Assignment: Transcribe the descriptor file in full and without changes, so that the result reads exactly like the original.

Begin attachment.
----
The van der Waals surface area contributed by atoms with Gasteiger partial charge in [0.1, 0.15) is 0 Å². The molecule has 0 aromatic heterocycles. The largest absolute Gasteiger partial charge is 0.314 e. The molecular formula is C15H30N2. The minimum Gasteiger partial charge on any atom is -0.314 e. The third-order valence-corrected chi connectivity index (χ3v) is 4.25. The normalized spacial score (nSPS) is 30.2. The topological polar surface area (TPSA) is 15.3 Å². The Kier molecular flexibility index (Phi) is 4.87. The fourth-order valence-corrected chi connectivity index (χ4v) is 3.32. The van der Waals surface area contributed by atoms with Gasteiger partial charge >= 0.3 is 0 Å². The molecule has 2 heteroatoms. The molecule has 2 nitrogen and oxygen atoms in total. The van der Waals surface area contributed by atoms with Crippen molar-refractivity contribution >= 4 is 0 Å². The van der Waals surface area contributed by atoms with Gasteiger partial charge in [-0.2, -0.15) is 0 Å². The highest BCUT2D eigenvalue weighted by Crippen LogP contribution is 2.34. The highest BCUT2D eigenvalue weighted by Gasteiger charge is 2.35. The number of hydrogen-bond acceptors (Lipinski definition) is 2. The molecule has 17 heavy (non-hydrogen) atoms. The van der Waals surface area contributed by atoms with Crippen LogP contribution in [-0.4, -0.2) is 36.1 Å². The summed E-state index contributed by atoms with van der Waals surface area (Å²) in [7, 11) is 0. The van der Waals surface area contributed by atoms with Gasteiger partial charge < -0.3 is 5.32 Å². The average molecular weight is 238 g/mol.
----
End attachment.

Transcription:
The van der Waals surface area contributed by atoms with Gasteiger partial charge in [0.1, 0.15) is 0 Å². The molecule has 0 aromatic heterocycles. The largest absolute Gasteiger partial charge is 0.314 e. The molecular formula is C15H30N2. The minimum Gasteiger partial charge on any atom is -0.314 e. The third-order valence-corrected chi connectivity index (χ3v) is 4.25. The normalized spacial score (nSPS) is 30.2. The topological polar surface area (TPSA) is 15.3 Å². The Kier molecular flexibility index (Phi) is 4.87. The fourth-order valence-corrected chi connectivity index (χ4v) is 3.32. The van der Waals surface area contributed by atoms with Gasteiger partial charge >= 0.3 is 0 Å². The molecule has 2 heteroatoms. The molecule has 2 nitrogen and oxygen atoms in total. The van der Waals surface area contributed by atoms with Crippen molar-refractivity contribution >= 4 is 0 Å². The van der Waals surface area contributed by atoms with Gasteiger partial charge in [-0.2, -0.15) is 0 Å². The highest BCUT2D eigenvalue weighted by Crippen LogP contribution is 2.34. The highest BCUT2D eigenvalue weighted by Gasteiger charge is 2.35. The number of hydrogen-bond acceptors (Lipinski definition) is 2. The molecule has 17 heavy (non-hydrogen) atoms. The van der Waals surface area contributed by atoms with Crippen LogP contribution in [-0.4, -0.2) is 36.1 Å². The summed E-state index contributed by atoms with van der Waals surface area (Å²) in [7, 11) is 0. The van der Waals surface area contributed by atoms with Gasteiger partial charge < -0.3 is 5.32 Å². The average molecular weight is 238 g/mol.